Experts

Shankari Srinivasan

Shankari has specific expertise in global gas market fundamentals analysis, price forecasting, company strategy and scenario planning. She has authored numerous reports. Prior to joining IHS Markit, Ms. Srinivasan was Head of Energy Fundamentals at Centrica in the United Kingdom. She has covered the European gas market for many years and authored a number of reports as researcher and then leader of the European gas practice at CERA, which is now part of IHS Markit. She has also assessed the European and Russian gas markets with the International Energy Agency. Ms. Srinivasan previously worked at a New York brokerage firm as a corporate equity analyst. She holds three degrees from US Universities, a Bachelor of Arts from Brown University, a Master of Science from New York University, and a Master of Science from University of Pennsylvania. She also holds an Executive MBA from Cranfield University, United Kingdom.

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Deborah Mann

Ms. Mann was the project research lead on the IHS Markit studies "Hydrogen: The missing piece of the zero-carbon puzzle" and "Beyond the Flame: The transformation of Europe's heat sector," and she has authored numerous reports on subjects including energy storage, power to gas, sector coupling, renewable heat, energy efficiency, and carbon capture and utilization. Ms. Mann joined IHS Markit in 2007, leading a team producing European power market fundamentals analysis and modeling, as well as long-term European energy outlooks. Her previous experience includes 15 years in oil refining and gas conversion with BP, where she carried out various techno-economic appraisal and strategic studies, and for M W Kellogg, where she set up and ran a refinery planning group. A chartered chemical engineer, Ms. Mann is a member of the Institution of Chemical Engineers and of the Energy Institute. Educated in the United Kingdom, Ms. Mann holds Master of Arts and Master of Engineering degrees from the University of Cambridge and a Master of Science from Kingston University.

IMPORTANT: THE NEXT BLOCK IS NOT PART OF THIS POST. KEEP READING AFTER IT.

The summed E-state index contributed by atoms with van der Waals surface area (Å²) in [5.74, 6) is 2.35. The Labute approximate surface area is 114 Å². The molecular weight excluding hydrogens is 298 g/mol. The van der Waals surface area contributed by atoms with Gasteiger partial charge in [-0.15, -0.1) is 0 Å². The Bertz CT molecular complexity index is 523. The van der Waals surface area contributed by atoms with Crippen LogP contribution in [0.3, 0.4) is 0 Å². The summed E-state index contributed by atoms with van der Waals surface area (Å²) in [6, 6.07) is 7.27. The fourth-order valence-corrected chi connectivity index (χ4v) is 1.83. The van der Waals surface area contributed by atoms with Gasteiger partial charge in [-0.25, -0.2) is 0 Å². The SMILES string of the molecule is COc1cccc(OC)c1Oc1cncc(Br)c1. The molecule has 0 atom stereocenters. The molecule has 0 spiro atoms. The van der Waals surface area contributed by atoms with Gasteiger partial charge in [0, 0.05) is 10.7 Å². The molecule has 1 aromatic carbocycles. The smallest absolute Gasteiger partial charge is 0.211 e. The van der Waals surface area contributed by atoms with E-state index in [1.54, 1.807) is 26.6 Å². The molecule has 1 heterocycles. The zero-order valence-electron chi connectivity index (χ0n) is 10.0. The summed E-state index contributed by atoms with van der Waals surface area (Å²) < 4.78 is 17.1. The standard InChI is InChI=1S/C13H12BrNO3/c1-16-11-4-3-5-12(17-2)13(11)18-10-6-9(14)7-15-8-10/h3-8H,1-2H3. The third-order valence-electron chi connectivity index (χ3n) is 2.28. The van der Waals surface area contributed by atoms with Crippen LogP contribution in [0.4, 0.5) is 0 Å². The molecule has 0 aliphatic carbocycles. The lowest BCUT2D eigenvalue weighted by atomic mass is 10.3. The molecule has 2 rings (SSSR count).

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Catherine Robinson

Ms. Robinson has worked on numerous tailored consulting assignments for international oil companies, European utilities, and financial institutions, providing strategic advice and recommendations at the board and senior executive level. She specializes in market fundamentals, hedging, and risk management. Ms. Robinson is the author of numerous IHS Markit reports, which include analyses of the evolution of the European gas and power market and the implications for the strategy of market players; Europe's energy transition; and short- and long-term energy market fundamentals, among other research topics. She was the research lead for a number of Multiclient Studies looking at the long-term future of the European energy systems, including "Strategies for a Lean Europe: Meeting the Energy Efficiency Challenge," "Beyond the flame: The transformation of Europe's heat sector," and "Steady at 50: Balancing Europe's power grid," a study of European ancillary service markets. Before joining IHS Markit, Ms. Robinson held posts at Centrica and in HSBC's Capital Markets division. She holds a Bachelor of Science and a Master of Science from the University of Glasgow and a Master of Science from the University of London, both in the United Kingdom.